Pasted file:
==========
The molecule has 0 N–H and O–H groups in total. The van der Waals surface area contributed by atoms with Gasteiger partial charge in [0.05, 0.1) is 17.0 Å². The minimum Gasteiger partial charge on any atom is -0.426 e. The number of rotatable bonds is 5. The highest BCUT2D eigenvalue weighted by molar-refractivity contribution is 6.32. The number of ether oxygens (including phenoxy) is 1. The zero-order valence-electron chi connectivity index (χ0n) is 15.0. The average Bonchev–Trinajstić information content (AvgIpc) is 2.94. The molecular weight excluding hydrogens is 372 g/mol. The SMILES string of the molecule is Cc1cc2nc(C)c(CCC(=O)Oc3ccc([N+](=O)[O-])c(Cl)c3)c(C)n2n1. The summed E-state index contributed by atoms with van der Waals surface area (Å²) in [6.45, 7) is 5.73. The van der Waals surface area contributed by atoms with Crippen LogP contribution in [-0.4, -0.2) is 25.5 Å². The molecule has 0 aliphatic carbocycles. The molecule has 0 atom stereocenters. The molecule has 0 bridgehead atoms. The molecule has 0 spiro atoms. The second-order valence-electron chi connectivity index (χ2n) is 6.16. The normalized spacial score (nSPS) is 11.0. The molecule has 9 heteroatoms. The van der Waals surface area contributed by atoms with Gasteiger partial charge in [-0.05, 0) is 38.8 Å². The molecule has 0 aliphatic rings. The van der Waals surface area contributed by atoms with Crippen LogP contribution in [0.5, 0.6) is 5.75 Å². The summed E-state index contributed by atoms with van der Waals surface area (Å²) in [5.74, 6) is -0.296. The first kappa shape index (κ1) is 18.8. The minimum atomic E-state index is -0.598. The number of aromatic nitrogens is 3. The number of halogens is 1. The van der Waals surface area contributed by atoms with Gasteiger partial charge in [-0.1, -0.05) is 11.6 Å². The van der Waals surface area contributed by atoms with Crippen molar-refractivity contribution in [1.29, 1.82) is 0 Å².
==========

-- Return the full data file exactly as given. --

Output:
The molecule has 0 N–H and O–H groups in total. The van der Waals surface area contributed by atoms with Gasteiger partial charge in [0.05, 0.1) is 17.0 Å². The minimum Gasteiger partial charge on any atom is -0.426 e. The number of rotatable bonds is 5. The highest BCUT2D eigenvalue weighted by molar-refractivity contribution is 6.32. The number of ether oxygens (including phenoxy) is 1. The zero-order valence-electron chi connectivity index (χ0n) is 15.0. The average Bonchev–Trinajstić information content (AvgIpc) is 2.94. The molecular weight excluding hydrogens is 372 g/mol. The SMILES string of the molecule is Cc1cc2nc(C)c(CCC(=O)Oc3ccc([N+](=O)[O-])c(Cl)c3)c(C)n2n1. The summed E-state index contributed by atoms with van der Waals surface area (Å²) in [6.45, 7) is 5.73. The van der Waals surface area contributed by atoms with Crippen LogP contribution in [-0.4, -0.2) is 25.5 Å². The molecule has 0 aliphatic carbocycles. The molecule has 0 atom stereocenters. The molecule has 0 bridgehead atoms. The molecule has 0 spiro atoms. The second-order valence-electron chi connectivity index (χ2n) is 6.16. The normalized spacial score (nSPS) is 11.0. The molecule has 9 heteroatoms. The van der Waals surface area contributed by atoms with Gasteiger partial charge in [-0.05, 0) is 38.8 Å². The molecule has 0 aliphatic rings. The van der Waals surface area contributed by atoms with Crippen LogP contribution in [0.5, 0.6) is 5.75 Å². The summed E-state index contributed by atoms with van der Waals surface area (Å²) in [5.74, 6) is -0.296. The first kappa shape index (κ1) is 18.8. The minimum atomic E-state index is -0.598. The number of aromatic nitrogens is 3. The number of halogens is 1. The van der Waals surface area contributed by atoms with Gasteiger partial charge in [-0.1, -0.05) is 11.6 Å². The van der Waals surface area contributed by atoms with Crippen molar-refractivity contribution in [1.29, 1.82) is 0 Å².